Well what about the looming pension crisis? The pension crisis is drastically overstated and with Tom Wolf recently signing legislation to reform PA State pensions and slash future teacher benefits, much of the problem has already been resolved. For those budget hawks among us, TESD has a fund balance of 30 plus million. We are not a district in disrepair but one strongly positioned to maintain our number 1 school district status. Please stop focusing on small incremental tax increase and start focusing on the skyrocketing property values that we are all enjoying.

    [Reply]

    Pattye Reply:

    Please stop focusing on small incremental tax increase and start focusing on the skyrocketing property values that we are all enjoying.

    I have to disagree —
    (1) “small incremental tax increases” add up to substantial cumulative tax increases – 13 years.
    (2) There are T/E real estate properties currently on the market that are seeing prices drop to below purchase prices of only 4 or 5 years ago. Where are your current statistics for ‘skyrocketing property values’ – I don’t see it.

    [Reply]

    Parent Reply:

    The TESD educators have had their benefits reduced, pension contributions increased, continued education reimbursement limited, and salaries/ step movements frozen in the course of the last two contracts.
    ————————————————————–

    Welcome to the real world. Nice that you are finally joining the rest of us but you’re not quite there yet. Not until you have substandard healthcare benefits while you pay 30% of your pay for them, and your pension is eliminated because tax payers can’t fund yours, because tax payers aren’t getting their own.

    You make more money than people paying for your salary and you get 3 months off while we get less and work much longer and harder.

    Seriously, Stop

    [Reply]

    Donald Duck Reply:

    Like any highly ranked school District, 1/3 of TE teachers are excellent, 1/3 are awful and 1/3 are middle of the road.

    No offense to you or any teacher, student success has nothing to do with teachers. It has to do with parents and the kids themselves. Donald Duck could teach the classes and the kids would find a way to succeed.

    Do you think if you changed your teaching assignment to Philly School District, the kids grades there would suddenly improve? I don’t think so. Again, no reflection on you one way or the other.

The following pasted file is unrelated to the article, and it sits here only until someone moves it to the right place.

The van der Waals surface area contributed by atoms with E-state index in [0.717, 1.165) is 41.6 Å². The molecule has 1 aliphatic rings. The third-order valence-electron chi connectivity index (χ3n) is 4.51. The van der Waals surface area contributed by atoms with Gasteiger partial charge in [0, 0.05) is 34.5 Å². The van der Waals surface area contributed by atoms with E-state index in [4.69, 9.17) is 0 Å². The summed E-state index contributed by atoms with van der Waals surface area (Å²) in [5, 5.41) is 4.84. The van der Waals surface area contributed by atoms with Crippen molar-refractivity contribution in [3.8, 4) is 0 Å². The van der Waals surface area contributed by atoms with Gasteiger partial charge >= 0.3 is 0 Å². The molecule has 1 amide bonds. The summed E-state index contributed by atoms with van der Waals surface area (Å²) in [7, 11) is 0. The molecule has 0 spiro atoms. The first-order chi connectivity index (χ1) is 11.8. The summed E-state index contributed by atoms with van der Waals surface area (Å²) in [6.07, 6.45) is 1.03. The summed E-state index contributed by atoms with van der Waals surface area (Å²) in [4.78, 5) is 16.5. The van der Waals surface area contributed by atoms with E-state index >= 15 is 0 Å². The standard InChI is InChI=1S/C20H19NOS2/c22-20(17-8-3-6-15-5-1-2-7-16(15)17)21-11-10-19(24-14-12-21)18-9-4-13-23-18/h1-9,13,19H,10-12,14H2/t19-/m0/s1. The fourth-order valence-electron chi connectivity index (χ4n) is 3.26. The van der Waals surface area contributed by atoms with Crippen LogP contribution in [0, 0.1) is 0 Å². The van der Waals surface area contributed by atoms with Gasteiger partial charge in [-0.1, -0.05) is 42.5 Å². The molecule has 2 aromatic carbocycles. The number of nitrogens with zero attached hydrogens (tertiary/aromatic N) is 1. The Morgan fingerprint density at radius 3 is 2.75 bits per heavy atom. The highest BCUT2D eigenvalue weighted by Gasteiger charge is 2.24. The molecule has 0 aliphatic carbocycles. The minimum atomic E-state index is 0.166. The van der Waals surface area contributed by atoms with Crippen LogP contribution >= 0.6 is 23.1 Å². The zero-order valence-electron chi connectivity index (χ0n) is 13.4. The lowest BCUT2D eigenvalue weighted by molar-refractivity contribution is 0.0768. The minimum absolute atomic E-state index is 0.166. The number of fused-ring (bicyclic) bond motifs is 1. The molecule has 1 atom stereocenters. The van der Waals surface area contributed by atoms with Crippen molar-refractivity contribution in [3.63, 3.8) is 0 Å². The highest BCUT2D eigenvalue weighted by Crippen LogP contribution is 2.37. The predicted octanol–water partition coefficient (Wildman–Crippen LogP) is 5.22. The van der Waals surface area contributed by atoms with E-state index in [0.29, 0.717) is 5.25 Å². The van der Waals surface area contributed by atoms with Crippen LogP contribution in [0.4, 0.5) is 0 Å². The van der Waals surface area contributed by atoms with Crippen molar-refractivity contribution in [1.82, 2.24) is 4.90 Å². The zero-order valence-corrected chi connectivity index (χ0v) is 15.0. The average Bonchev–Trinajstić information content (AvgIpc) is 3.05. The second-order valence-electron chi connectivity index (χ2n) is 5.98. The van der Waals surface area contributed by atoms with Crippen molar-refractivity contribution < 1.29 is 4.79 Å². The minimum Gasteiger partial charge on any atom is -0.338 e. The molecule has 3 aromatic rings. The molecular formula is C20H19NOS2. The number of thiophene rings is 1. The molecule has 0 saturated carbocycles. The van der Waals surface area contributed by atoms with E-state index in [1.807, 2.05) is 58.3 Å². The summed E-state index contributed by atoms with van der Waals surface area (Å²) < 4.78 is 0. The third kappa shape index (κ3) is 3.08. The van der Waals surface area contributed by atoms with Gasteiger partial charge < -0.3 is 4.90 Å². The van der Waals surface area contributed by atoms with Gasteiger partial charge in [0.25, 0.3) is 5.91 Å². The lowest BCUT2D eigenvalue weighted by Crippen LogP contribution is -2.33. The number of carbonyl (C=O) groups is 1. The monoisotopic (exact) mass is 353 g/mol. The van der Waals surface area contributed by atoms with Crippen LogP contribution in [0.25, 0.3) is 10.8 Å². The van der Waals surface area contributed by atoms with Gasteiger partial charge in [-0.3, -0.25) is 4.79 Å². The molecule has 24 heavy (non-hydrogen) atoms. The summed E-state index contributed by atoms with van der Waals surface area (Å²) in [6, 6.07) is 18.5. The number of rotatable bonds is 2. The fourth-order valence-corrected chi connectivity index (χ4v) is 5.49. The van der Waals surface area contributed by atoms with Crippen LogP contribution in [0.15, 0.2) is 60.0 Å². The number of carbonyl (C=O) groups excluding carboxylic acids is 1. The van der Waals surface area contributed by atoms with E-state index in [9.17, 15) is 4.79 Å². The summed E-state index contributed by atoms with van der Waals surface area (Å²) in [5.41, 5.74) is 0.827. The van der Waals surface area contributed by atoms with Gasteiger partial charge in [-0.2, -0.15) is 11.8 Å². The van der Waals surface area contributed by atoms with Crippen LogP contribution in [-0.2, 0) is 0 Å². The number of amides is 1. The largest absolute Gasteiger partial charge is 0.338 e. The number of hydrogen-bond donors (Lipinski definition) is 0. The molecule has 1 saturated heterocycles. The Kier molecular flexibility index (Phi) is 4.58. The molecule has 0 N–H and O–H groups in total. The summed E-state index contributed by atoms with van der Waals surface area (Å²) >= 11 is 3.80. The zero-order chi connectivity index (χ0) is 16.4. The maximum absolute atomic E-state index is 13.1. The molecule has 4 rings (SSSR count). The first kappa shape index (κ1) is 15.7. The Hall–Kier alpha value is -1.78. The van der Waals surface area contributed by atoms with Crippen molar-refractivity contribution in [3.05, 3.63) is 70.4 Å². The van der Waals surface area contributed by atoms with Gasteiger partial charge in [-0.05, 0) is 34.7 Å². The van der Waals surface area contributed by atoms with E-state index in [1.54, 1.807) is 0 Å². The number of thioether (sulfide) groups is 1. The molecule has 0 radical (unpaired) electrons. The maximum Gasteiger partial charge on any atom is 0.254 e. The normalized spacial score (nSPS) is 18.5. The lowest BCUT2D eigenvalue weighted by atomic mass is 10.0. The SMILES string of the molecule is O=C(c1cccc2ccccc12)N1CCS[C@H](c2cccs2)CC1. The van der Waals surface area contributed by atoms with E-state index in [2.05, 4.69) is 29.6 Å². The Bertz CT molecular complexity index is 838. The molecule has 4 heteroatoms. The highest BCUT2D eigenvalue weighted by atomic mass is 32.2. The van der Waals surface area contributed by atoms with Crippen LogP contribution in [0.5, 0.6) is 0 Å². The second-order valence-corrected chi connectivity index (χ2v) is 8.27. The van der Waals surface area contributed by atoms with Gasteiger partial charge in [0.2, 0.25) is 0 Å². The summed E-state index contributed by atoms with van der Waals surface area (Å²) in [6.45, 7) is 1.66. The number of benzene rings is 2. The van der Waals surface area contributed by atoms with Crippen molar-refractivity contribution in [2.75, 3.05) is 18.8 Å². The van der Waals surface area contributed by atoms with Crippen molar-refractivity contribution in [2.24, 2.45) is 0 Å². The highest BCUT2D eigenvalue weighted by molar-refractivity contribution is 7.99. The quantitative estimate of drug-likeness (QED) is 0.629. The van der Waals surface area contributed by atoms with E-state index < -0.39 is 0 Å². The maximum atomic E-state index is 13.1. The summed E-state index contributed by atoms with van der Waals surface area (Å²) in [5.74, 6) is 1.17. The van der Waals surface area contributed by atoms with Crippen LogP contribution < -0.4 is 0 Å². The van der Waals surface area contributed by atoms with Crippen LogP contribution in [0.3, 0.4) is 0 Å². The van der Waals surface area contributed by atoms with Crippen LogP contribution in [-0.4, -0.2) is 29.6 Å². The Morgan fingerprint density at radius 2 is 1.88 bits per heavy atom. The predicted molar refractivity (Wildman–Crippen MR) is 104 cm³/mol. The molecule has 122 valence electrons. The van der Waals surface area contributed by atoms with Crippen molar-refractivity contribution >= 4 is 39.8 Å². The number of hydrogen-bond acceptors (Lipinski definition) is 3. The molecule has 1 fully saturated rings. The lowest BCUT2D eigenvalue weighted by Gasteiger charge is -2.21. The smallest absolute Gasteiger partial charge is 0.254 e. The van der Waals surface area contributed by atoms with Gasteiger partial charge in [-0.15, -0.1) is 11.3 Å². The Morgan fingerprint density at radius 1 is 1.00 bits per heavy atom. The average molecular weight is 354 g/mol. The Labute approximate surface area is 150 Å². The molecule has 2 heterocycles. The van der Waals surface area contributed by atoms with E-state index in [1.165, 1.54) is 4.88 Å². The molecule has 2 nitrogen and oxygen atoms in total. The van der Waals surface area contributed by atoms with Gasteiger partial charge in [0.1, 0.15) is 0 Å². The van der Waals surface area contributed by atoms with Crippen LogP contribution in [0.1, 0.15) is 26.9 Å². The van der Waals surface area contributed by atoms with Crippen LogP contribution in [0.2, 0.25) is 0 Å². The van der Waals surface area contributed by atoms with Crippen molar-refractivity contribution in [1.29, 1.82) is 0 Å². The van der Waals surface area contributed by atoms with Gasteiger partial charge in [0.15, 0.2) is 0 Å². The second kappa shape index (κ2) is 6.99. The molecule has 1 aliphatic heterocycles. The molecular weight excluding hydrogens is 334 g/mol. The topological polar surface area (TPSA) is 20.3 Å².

[Reply]

    Willo Reply:

    Wow, that is just hilarious. Teachers now have no impact on students’ performance. Embarrassing comment.

    [Reply]

    Keith Knauss Reply:

    Some comments on the posting from My Two Cents:

    First, this post is one that casts the teachers as victims of a stingy school district. I’m unsure who wrote the post, but my guess would be someone involved with union negotiations. Let’s examine some the the points made in the post.

    Is TE the number one school district in the country? I have seen a number of national school rankings. I have not seen one that puts TE at “number 1 school district in the Country”.

    Have “[t]he TESD educators had their benefits reduced, pension contributions increased, continued education reimbursement limited, and salaries/ step movements frozen in the course of the last two contracts”? Let’s look at the compensation increases over a 5 year period to see how the educators have been treated. According to opengov.org, the average classroom teacher’s salary increased from $79,630 in 2010-11 to $86,400 in 2015-16 or little less than 2% per year. This is not excessive. However, pension contributions skyrocketed over that same time period from 5.64% of salary ($4,491) to 25.84% ($22,326) of salary. Thus the compensation of the average teacher went from $84,121 to $108,726 or 6% per year. Compared to raises in the private sector, teachers are making out quite well!

    How about using the $30M fund balance to finance teacher raises rather than “focusing on small incremental tax increases”? Anyone with a bit of financial savvy will tell you that it’s a poor strategy to pay for ongoing expenditures (salaries) with one-time money (fund balance). It’s a recipe for bankruptcy.

    What we’re witnessing is the first publicity piece from the teacher’s union. Be prepared for more one-sided communications.

    [Reply]

    Biostatistician Parent Reply:

    I went to the openpagov.org website. Turns out T/E is among the top highest paid for administrators. Teachers’ salaries aren’t anywhere close to the top rankings. There’s a big discrepancy there. If we’re really so amazing as a school district, wouldn’t you think the two stats would rank similarly among their school district peers?